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Wrath and Woe of Heroes: Translating Male Grief in Homer’s Iliad Open Access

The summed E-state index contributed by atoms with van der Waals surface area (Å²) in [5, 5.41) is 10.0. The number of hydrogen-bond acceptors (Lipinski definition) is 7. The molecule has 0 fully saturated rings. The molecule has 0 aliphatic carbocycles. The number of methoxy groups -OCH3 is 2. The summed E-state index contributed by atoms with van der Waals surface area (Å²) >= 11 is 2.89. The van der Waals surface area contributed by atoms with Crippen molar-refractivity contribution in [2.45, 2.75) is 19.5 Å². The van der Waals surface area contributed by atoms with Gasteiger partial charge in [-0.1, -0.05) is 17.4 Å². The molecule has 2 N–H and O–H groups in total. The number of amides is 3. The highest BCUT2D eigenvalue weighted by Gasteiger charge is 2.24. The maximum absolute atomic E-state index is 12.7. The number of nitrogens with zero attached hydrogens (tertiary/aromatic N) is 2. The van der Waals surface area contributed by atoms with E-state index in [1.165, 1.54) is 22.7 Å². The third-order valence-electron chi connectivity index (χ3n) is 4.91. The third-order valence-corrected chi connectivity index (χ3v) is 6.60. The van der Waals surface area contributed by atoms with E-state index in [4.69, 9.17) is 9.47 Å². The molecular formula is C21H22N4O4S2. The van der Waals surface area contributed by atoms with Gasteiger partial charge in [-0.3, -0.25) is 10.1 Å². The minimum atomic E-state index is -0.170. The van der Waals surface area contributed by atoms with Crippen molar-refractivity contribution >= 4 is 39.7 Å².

Homer’s Iliad has always held a fascination for me in the drama of its central heroes, particularly when it comes to Achilles. The original Greek text holds little back in its depictions of its heroes; Achilles wails as he rips off his clothes and in other moments of heroic redemption drags a body around the city. While there are obvious displays of masculinity within the Iliad, what is often overlooked is a softness and emotional intelligence with which the Ancient Greek portrays these men. My research has been not only locating and examining these moments of purposeful change, but also finding the reason for why they have come to be. In studying translations of Homer’s Iliad, I have found what appears to be a tendency to not only subvert the emotional responses of men, but to masculinize them, especially when it comes to displays of grief. This study pulls from literary theory fields of both translation studies as well as affect theory to examine how translators have interpreted Homer’s original Greek to fit their contemporary standards. My research focuses on three translations of this text: Alexander Pope’s 1715 edition, Samuel Butler’s 1898 edition, and Caroline Alexander’s 2015 edition. Pope takes on the challenge of this translation by updating the text into a metered verse in English, while Butler takes a more standard approach in keeping his translation in prose. However, I found it necessary to include Alexander’s approach, in that her translation provides us the lens of both a contemporary translator and a woman. From these three translations, I have been able to evaluate how translations of this text have changed within a 300 year period, and how these translations represent the cultures of masculinity from which they were created.

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